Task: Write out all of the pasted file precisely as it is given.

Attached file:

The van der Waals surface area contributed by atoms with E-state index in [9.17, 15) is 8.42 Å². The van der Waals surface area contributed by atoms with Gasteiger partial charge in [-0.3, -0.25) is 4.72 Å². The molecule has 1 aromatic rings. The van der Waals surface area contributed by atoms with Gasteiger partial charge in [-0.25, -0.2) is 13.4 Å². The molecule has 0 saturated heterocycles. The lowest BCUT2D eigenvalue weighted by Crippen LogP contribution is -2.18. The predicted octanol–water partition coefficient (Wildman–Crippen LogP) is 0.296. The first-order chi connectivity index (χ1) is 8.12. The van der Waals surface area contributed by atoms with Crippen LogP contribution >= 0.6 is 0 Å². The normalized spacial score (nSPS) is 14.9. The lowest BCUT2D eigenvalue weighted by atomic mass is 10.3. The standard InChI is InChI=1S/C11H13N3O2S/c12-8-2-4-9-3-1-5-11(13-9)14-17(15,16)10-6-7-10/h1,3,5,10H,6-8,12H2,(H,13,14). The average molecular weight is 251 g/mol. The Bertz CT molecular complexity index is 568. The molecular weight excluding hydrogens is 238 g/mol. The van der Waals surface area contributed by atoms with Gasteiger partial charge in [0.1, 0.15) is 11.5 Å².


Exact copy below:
The van der Waals surface area contributed by atoms with E-state index in [9.17, 15) is 8.42 Å². The van der Waals surface area contributed by atoms with Gasteiger partial charge in [-0.3, -0.25) is 4.72 Å². The molecule has 1 aromatic rings. The van der Waals surface area contributed by atoms with Gasteiger partial charge in [-0.25, -0.2) is 13.4 Å². The molecule has 0 saturated heterocycles. The lowest BCUT2D eigenvalue weighted by Crippen LogP contribution is -2.18. The predicted octanol–water partition coefficient (Wildman–Crippen LogP) is 0.296. The first-order chi connectivity index (χ1) is 8.12. The van der Waals surface area contributed by atoms with Crippen LogP contribution >= 0.6 is 0 Å². The normalized spacial score (nSPS) is 14.9. The lowest BCUT2D eigenvalue weighted by atomic mass is 10.3. The standard InChI is InChI=1S/C11H13N3O2S/c12-8-2-4-9-3-1-5-11(13-9)14-17(15,16)10-6-7-10/h1,3,5,10H,6-8,12H2,(H,13,14). The average molecular weight is 251 g/mol. The Bertz CT molecular complexity index is 568. The molecular weight excluding hydrogens is 238 g/mol. The van der Waals surface area contributed by atoms with Gasteiger partial charge in [0.1, 0.15) is 11.5 Å².